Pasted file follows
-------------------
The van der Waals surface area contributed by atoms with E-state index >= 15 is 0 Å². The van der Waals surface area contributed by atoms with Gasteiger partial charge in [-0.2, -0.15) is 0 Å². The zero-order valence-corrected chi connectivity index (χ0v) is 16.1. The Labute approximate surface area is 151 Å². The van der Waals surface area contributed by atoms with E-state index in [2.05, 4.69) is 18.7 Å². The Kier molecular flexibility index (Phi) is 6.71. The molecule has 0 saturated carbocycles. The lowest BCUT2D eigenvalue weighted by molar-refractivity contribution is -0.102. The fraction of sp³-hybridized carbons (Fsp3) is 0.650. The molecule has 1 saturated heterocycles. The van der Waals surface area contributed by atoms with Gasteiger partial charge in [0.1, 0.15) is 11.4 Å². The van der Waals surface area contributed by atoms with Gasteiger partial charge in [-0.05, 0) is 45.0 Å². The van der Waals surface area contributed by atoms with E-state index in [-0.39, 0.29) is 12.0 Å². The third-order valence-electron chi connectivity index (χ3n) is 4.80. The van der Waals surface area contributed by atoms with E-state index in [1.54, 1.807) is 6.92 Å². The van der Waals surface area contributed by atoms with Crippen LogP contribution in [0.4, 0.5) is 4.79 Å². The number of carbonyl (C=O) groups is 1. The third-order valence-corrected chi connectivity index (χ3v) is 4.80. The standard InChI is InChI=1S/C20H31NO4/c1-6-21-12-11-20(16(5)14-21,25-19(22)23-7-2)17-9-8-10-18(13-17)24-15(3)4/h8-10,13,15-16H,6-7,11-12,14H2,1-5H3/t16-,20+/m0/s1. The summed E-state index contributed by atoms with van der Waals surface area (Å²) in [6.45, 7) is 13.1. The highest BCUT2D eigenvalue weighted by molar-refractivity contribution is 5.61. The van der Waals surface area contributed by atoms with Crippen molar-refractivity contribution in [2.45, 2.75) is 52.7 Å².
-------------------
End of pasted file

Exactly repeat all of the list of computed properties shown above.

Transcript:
The van der Waals surface area contributed by atoms with E-state index >= 15 is 0 Å². The van der Waals surface area contributed by atoms with Gasteiger partial charge in [-0.2, -0.15) is 0 Å². The zero-order valence-corrected chi connectivity index (χ0v) is 16.1. The Labute approximate surface area is 151 Å². The van der Waals surface area contributed by atoms with E-state index in [2.05, 4.69) is 18.7 Å². The Kier molecular flexibility index (Phi) is 6.71. The molecule has 0 saturated carbocycles. The lowest BCUT2D eigenvalue weighted by molar-refractivity contribution is -0.102. The fraction of sp³-hybridized carbons (Fsp3) is 0.650. The molecule has 1 saturated heterocycles. The van der Waals surface area contributed by atoms with Gasteiger partial charge in [0.1, 0.15) is 11.4 Å². The van der Waals surface area contributed by atoms with Gasteiger partial charge in [-0.05, 0) is 45.0 Å². The van der Waals surface area contributed by atoms with E-state index in [-0.39, 0.29) is 12.0 Å². The third-order valence-electron chi connectivity index (χ3n) is 4.80. The van der Waals surface area contributed by atoms with E-state index in [1.54, 1.807) is 6.92 Å². The van der Waals surface area contributed by atoms with Crippen LogP contribution in [0.4, 0.5) is 4.79 Å². The number of carbonyl (C=O) groups is 1. The third-order valence-corrected chi connectivity index (χ3v) is 4.80. The standard InChI is InChI=1S/C20H31NO4/c1-6-21-12-11-20(16(5)14-21,25-19(22)23-7-2)17-9-8-10-18(13-17)24-15(3)4/h8-10,13,15-16H,6-7,11-12,14H2,1-5H3/t16-,20+/m0/s1. The summed E-state index contributed by atoms with van der Waals surface area (Å²) in [6.45, 7) is 13.1. The highest BCUT2D eigenvalue weighted by molar-refractivity contribution is 5.61. The van der Waals surface area contributed by atoms with Crippen molar-refractivity contribution in [2.45, 2.75) is 52.7 Å².